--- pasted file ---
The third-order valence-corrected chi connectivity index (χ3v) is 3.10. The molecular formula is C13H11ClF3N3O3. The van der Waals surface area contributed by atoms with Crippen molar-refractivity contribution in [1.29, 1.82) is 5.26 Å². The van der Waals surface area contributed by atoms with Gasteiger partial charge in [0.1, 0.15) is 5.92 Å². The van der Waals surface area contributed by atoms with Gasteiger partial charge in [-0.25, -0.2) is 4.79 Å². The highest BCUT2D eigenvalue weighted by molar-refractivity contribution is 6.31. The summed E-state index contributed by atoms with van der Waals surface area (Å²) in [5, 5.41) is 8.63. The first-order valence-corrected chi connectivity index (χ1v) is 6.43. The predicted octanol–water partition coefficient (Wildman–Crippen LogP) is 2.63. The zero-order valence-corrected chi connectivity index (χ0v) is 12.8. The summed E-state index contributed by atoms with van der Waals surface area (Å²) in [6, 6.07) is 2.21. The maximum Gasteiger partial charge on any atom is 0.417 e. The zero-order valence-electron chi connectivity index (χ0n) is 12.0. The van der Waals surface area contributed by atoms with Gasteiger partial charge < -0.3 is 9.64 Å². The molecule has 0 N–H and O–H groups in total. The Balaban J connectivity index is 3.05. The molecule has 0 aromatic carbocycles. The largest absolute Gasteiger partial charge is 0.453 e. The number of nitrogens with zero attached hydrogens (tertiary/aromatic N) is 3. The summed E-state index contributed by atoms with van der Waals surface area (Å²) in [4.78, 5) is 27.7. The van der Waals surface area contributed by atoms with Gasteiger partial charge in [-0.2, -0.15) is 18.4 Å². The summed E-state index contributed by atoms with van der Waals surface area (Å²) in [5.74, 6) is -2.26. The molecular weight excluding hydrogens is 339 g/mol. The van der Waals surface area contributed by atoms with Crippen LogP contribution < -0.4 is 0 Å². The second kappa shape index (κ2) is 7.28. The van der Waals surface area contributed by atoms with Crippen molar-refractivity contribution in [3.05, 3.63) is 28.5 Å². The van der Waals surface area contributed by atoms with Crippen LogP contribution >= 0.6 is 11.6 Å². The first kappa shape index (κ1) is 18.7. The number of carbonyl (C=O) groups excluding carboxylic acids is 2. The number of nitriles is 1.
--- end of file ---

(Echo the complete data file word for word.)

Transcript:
The third-order valence-corrected chi connectivity index (χ3v) is 3.10. The molecular formula is C13H11ClF3N3O3. The van der Waals surface area contributed by atoms with Crippen molar-refractivity contribution in [1.29, 1.82) is 5.26 Å². The van der Waals surface area contributed by atoms with Gasteiger partial charge in [0.1, 0.15) is 5.92 Å². The van der Waals surface area contributed by atoms with Gasteiger partial charge in [-0.25, -0.2) is 4.79 Å². The highest BCUT2D eigenvalue weighted by molar-refractivity contribution is 6.31. The summed E-state index contributed by atoms with van der Waals surface area (Å²) in [5, 5.41) is 8.63. The first-order valence-corrected chi connectivity index (χ1v) is 6.43. The predicted octanol–water partition coefficient (Wildman–Crippen LogP) is 2.63. The zero-order valence-corrected chi connectivity index (χ0v) is 12.8. The summed E-state index contributed by atoms with van der Waals surface area (Å²) in [6, 6.07) is 2.21. The maximum Gasteiger partial charge on any atom is 0.417 e. The zero-order valence-electron chi connectivity index (χ0n) is 12.0. The van der Waals surface area contributed by atoms with Gasteiger partial charge < -0.3 is 9.64 Å². The molecule has 0 N–H and O–H groups in total. The Balaban J connectivity index is 3.05. The molecule has 0 aromatic carbocycles. The largest absolute Gasteiger partial charge is 0.453 e. The number of nitrogens with zero attached hydrogens (tertiary/aromatic N) is 3. The summed E-state index contributed by atoms with van der Waals surface area (Å²) in [4.78, 5) is 27.7. The van der Waals surface area contributed by atoms with Gasteiger partial charge in [-0.2, -0.15) is 18.4 Å². The summed E-state index contributed by atoms with van der Waals surface area (Å²) in [5.74, 6) is -2.26. The molecular weight excluding hydrogens is 339 g/mol. The van der Waals surface area contributed by atoms with Crippen LogP contribution < -0.4 is 0 Å². The second kappa shape index (κ2) is 7.28. The van der Waals surface area contributed by atoms with Crippen molar-refractivity contribution in [3.05, 3.63) is 28.5 Å². The van der Waals surface area contributed by atoms with Crippen LogP contribution >= 0.6 is 11.6 Å². The first kappa shape index (κ1) is 18.7. The number of carbonyl (C=O) groups excluding carboxylic acids is 2. The number of nitriles is 1.